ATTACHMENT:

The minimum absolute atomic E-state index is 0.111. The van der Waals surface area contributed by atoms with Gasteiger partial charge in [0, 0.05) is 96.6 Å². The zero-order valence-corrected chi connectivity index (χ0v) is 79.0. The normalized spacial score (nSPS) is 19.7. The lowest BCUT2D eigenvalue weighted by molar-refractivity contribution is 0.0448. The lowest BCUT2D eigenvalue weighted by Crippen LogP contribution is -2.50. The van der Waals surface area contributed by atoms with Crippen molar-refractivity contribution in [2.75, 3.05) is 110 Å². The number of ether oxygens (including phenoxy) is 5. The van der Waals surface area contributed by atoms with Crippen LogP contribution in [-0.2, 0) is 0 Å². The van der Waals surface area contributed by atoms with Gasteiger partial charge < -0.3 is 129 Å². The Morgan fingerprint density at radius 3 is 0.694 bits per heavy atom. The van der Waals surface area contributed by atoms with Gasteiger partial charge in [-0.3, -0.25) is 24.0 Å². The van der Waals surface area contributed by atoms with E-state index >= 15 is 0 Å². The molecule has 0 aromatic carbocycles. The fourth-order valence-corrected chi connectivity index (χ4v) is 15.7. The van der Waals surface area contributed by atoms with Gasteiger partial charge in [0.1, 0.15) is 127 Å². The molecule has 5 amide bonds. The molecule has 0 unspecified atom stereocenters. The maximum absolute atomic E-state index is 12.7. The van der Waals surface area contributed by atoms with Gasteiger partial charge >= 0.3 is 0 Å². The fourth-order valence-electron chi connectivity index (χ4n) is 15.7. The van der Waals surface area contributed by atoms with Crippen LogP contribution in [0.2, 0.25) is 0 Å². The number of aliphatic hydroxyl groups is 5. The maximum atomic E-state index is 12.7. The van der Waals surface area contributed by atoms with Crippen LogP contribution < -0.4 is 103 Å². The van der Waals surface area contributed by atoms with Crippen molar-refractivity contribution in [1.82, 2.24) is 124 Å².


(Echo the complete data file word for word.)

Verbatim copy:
The minimum absolute atomic E-state index is 0.111. The van der Waals surface area contributed by atoms with Gasteiger partial charge in [0, 0.05) is 96.6 Å². The zero-order valence-corrected chi connectivity index (χ0v) is 79.0. The normalized spacial score (nSPS) is 19.7. The lowest BCUT2D eigenvalue weighted by molar-refractivity contribution is 0.0448. The lowest BCUT2D eigenvalue weighted by Crippen LogP contribution is -2.50. The van der Waals surface area contributed by atoms with Crippen molar-refractivity contribution in [2.75, 3.05) is 110 Å². The number of ether oxygens (including phenoxy) is 5. The van der Waals surface area contributed by atoms with Crippen LogP contribution in [-0.2, 0) is 0 Å². The van der Waals surface area contributed by atoms with Gasteiger partial charge < -0.3 is 129 Å². The Morgan fingerprint density at radius 3 is 0.694 bits per heavy atom. The van der Waals surface area contributed by atoms with Gasteiger partial charge in [-0.3, -0.25) is 24.0 Å². The van der Waals surface area contributed by atoms with E-state index >= 15 is 0 Å². The molecule has 0 aromatic carbocycles. The fourth-order valence-corrected chi connectivity index (χ4v) is 15.7. The van der Waals surface area contributed by atoms with Gasteiger partial charge in [0.1, 0.15) is 127 Å². The molecule has 5 amide bonds. The molecule has 0 unspecified atom stereocenters. The maximum absolute atomic E-state index is 12.7. The van der Waals surface area contributed by atoms with Gasteiger partial charge >= 0.3 is 0 Å². The fourth-order valence-electron chi connectivity index (χ4n) is 15.7. The van der Waals surface area contributed by atoms with Crippen LogP contribution in [0.2, 0.25) is 0 Å². The number of aliphatic hydroxyl groups is 5. The maximum atomic E-state index is 12.7. The van der Waals surface area contributed by atoms with Crippen LogP contribution < -0.4 is 103 Å². The van der Waals surface area contributed by atoms with Crippen molar-refractivity contribution in [1.82, 2.24) is 124 Å².